READ ALSO: What tourists in Germany need to know about the €9 public transport ticket


Transport associations – (die) Verkehrsverbünde or (der) Verkehrsverbund

Sale – (der) Verkauf 

Passengers (die) Fahrgäste

Climate friendly mobility/transport – (die) klimafreundliche Mobilität

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Germany considers ‘Klimaticket’ to replace €9 public transport offer

Germany could well be heading for more affordable public transport after the success of the €9 ticket.

Germany considers 'Klimaticket' to replace €9 public transport offer

More than 20 million people bought the €9 monthly travel ticket in June aimed at helping people during the energy crisis. 

And now the German government is thinking about introducing a ‘climate ticket’ as a replacement to the cheap transport offer that runs until the end of August. 

According to a draft of the emergency climate protection programme (Klimaschutzsofortprogramm), the government – made up of a coalition between the Social Democrats (SPD), Greens and the Free Democrats (FDP), could offer a “Klimaticket” for use on local public transport. 

The draft plans, which were made available to business daily the Handelsblatt, state that “tariff measures are to be used to permanently increase the attractiveness of local public transport”.

According to the government proposals, “a discounted ‘climate ticket’ as a standardised state local transport monthly or annual ticket for regional rail passenger transport and local public transport” would ensure low-cost rail travel in the future.

Germany’s states are responsible for local public transport. However, the federal government is prepared to “financially support” a “climate ticket”. Details are still being examined, however. For instance, the draft does not indicate how much a ‘climate ticket’ could cost consumers.

A similar ticket exists in Austria.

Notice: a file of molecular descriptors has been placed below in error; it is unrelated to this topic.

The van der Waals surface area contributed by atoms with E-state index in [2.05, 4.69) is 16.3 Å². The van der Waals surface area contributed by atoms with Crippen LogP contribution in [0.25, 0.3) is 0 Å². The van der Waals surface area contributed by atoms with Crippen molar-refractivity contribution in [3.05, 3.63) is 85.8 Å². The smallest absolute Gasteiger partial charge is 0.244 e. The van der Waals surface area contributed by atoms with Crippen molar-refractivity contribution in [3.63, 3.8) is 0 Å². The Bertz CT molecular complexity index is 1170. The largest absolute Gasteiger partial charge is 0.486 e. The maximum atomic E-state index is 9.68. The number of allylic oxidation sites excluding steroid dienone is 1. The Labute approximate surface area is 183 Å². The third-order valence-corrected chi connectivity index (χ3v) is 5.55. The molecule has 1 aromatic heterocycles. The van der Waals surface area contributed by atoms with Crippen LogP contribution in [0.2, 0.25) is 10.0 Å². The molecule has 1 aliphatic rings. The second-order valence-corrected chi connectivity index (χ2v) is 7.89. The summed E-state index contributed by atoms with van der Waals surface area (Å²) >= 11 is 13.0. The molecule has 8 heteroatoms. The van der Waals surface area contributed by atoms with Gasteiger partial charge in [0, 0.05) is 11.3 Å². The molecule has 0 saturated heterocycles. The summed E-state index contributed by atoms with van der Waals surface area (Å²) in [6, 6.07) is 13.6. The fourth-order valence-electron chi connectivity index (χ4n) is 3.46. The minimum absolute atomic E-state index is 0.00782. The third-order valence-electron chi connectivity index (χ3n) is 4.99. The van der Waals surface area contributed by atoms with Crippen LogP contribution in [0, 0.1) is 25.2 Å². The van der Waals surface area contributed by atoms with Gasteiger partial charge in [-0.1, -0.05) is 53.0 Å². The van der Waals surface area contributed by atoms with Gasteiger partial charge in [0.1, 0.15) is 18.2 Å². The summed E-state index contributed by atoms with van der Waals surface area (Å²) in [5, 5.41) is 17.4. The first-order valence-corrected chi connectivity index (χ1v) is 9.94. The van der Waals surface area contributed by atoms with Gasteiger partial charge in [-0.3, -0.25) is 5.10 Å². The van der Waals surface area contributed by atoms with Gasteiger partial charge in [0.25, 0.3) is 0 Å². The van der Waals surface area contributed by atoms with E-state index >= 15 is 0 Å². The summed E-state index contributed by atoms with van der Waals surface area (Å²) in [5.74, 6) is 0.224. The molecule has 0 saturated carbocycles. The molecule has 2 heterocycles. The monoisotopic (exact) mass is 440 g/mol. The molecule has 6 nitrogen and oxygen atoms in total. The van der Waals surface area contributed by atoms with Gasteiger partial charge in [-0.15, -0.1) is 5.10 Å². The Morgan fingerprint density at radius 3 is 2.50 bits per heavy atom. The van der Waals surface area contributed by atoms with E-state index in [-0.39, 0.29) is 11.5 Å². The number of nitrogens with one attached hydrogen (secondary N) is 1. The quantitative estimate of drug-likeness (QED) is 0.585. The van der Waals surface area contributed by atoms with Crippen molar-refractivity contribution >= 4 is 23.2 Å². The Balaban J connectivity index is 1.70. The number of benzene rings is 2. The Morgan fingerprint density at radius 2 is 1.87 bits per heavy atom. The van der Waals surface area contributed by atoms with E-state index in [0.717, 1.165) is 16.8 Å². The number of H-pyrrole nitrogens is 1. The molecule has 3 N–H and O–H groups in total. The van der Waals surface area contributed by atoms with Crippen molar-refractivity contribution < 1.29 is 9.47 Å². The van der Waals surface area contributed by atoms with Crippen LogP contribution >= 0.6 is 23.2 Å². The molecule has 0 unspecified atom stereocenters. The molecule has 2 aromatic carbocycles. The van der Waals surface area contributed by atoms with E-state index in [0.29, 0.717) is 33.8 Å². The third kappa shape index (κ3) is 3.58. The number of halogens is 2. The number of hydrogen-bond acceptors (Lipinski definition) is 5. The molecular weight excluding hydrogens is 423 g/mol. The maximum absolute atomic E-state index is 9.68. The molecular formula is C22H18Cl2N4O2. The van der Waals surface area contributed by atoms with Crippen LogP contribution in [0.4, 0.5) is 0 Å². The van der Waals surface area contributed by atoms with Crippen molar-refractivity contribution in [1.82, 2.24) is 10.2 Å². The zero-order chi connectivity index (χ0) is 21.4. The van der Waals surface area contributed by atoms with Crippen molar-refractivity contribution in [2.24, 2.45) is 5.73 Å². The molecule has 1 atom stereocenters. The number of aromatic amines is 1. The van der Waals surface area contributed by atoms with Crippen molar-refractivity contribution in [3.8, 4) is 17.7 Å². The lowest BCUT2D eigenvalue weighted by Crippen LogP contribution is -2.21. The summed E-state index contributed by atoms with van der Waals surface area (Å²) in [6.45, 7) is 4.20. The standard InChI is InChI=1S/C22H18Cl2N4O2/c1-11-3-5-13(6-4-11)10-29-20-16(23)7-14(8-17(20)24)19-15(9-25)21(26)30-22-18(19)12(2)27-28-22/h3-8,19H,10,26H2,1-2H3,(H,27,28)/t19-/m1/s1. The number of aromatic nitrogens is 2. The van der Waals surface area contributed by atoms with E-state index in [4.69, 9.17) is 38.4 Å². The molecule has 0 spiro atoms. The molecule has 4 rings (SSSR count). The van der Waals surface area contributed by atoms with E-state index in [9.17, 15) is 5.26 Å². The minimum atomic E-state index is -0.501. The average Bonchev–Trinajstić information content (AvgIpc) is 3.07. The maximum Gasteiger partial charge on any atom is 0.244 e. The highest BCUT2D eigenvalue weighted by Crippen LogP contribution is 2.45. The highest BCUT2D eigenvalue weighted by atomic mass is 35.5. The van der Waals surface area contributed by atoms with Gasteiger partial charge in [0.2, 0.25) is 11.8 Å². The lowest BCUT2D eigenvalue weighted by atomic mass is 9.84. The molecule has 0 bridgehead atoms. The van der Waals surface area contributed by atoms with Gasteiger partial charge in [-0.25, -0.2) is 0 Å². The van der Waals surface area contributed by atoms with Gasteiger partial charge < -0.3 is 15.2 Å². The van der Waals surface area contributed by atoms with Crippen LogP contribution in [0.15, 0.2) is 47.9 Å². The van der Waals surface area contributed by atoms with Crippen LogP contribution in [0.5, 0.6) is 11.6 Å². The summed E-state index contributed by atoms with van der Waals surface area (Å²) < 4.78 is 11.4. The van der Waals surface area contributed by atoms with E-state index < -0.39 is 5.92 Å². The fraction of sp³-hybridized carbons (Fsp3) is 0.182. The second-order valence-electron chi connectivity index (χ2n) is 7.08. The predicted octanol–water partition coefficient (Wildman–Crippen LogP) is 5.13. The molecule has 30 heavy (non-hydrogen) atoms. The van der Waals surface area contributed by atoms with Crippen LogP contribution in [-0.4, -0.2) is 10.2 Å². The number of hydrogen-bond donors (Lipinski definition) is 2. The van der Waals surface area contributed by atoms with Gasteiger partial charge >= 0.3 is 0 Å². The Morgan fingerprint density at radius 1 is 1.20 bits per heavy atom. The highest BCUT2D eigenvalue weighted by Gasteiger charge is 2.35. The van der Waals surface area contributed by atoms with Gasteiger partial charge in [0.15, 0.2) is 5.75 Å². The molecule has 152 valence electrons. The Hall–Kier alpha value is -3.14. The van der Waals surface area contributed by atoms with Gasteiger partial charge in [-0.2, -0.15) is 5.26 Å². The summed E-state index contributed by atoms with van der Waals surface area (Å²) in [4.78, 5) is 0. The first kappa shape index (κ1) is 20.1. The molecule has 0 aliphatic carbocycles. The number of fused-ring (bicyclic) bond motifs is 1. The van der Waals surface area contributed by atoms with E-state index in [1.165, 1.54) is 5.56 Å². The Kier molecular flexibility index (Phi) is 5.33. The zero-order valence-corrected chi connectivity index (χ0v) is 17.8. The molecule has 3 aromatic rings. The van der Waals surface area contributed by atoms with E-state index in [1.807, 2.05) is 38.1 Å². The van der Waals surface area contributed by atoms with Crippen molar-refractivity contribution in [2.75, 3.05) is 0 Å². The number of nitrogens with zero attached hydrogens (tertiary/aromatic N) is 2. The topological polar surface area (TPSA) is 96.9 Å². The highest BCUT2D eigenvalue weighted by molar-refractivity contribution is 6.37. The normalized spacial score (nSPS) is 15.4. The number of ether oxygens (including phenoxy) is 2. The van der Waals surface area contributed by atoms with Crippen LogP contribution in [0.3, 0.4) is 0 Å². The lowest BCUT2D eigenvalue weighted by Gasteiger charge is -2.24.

READ ALSO: Less traffic, more ticket sales: How the €9 offer has impacted Germany

Social rights groups and politicians have been calling on the government to extend the €9 offer, or consider another cheap transport deal, such as the €365 yearly ticket.

Since June 1st, people in Germany have been able to use the €9 ticket to travel on all public transport buses, trains and trams throughout the country. The ticket is not valid on long-distance trains. 

But Transport Minister Volker Wissing and Finance Minister Christian Lindner said that the offer would not be extended due to the tough economic situation. 

According to German media, the Federal Environment Agency is in favour of a successor model after the €9 ticket expires, which could be financed by abolishing climate-damaging subsidies in the transport sector.

Germany is trying to think of ways to reduce CO2 emissions by 2030 in order to achieve climate goals. 

All ministries have to submit proposals to Economy and Climate Minister Robert Habeck (Greens). The federal cabinet is expected to approve the climate protection programme in mid-July.

How does the ticket work in Austria?

The Klimaticket in Austria is billed as being a “valuable contribution to the climate of our planet”, according to its website.

It allows people to “use all scheduled services (public and private rail, city and public transport) in a specific area for a year: regional, cross-regional and nationwide”.

The national ticket – the Klimaticket Ö – includes all public transport throughout the whole of Austria, but at €1,095 for a year, it isn’t cheap. However, it is valid on both regional and long-distance transport. 

There are also region-specific Klimatickets which are much more affordable. The Salzburg ticket, for example, costs around €270 per year